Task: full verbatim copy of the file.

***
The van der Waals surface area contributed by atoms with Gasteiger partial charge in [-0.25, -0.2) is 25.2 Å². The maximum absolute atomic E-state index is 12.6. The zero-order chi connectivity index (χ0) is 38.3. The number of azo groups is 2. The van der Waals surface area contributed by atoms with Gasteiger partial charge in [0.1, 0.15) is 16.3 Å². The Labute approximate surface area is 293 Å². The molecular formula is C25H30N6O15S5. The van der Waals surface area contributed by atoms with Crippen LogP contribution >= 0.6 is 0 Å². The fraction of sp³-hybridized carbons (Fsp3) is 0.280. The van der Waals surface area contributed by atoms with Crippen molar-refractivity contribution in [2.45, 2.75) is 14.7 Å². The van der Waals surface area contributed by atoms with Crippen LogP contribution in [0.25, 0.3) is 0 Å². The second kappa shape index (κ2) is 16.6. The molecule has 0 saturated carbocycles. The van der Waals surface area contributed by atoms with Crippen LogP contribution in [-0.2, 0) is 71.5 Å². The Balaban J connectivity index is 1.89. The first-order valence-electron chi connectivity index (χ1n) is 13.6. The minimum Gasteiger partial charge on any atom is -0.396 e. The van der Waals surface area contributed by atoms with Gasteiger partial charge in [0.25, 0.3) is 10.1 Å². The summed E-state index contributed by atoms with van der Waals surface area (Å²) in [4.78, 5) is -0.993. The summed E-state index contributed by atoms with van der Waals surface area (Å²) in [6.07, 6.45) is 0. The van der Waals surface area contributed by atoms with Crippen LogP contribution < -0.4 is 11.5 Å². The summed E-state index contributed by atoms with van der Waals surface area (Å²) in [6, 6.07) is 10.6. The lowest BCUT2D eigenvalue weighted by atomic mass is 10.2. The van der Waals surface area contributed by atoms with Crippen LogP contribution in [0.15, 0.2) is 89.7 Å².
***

The van der Waals surface area contributed by atoms with Gasteiger partial charge in [-0.25, -0.2) is 25.2 Å². The maximum absolute atomic E-state index is 12.6. The zero-order chi connectivity index (χ0) is 38.3. The number of azo groups is 2. The van der Waals surface area contributed by atoms with Gasteiger partial charge in [0.1, 0.15) is 16.3 Å². The Labute approximate surface area is 293 Å². The molecular formula is C25H30N6O15S5. The van der Waals surface area contributed by atoms with Crippen LogP contribution >= 0.6 is 0 Å². The fraction of sp³-hybridized carbons (Fsp3) is 0.280. The van der Waals surface area contributed by atoms with Crippen molar-refractivity contribution in [2.45, 2.75) is 14.7 Å². The van der Waals surface area contributed by atoms with Crippen LogP contribution in [0.25, 0.3) is 0 Å². The second kappa shape index (κ2) is 16.6. The molecule has 0 saturated carbocycles. The van der Waals surface area contributed by atoms with Crippen LogP contribution in [-0.2, 0) is 71.5 Å². The Balaban J connectivity index is 1.89. The first-order valence-electron chi connectivity index (χ1n) is 13.6. The minimum Gasteiger partial charge on any atom is -0.396 e. The van der Waals surface area contributed by atoms with Gasteiger partial charge in [0.25, 0.3) is 10.1 Å². The summed E-state index contributed by atoms with van der Waals surface area (Å²) in [4.78, 5) is -0.993. The summed E-state index contributed by atoms with van der Waals surface area (Å²) in [6.07, 6.45) is 0. The van der Waals surface area contributed by atoms with Crippen LogP contribution < -0.4 is 11.5 Å². The summed E-state index contributed by atoms with van der Waals surface area (Å²) in [6, 6.07) is 10.6. The lowest BCUT2D eigenvalue weighted by atomic mass is 10.2. The van der Waals surface area contributed by atoms with Crippen LogP contribution in [0.15, 0.2) is 89.7 Å².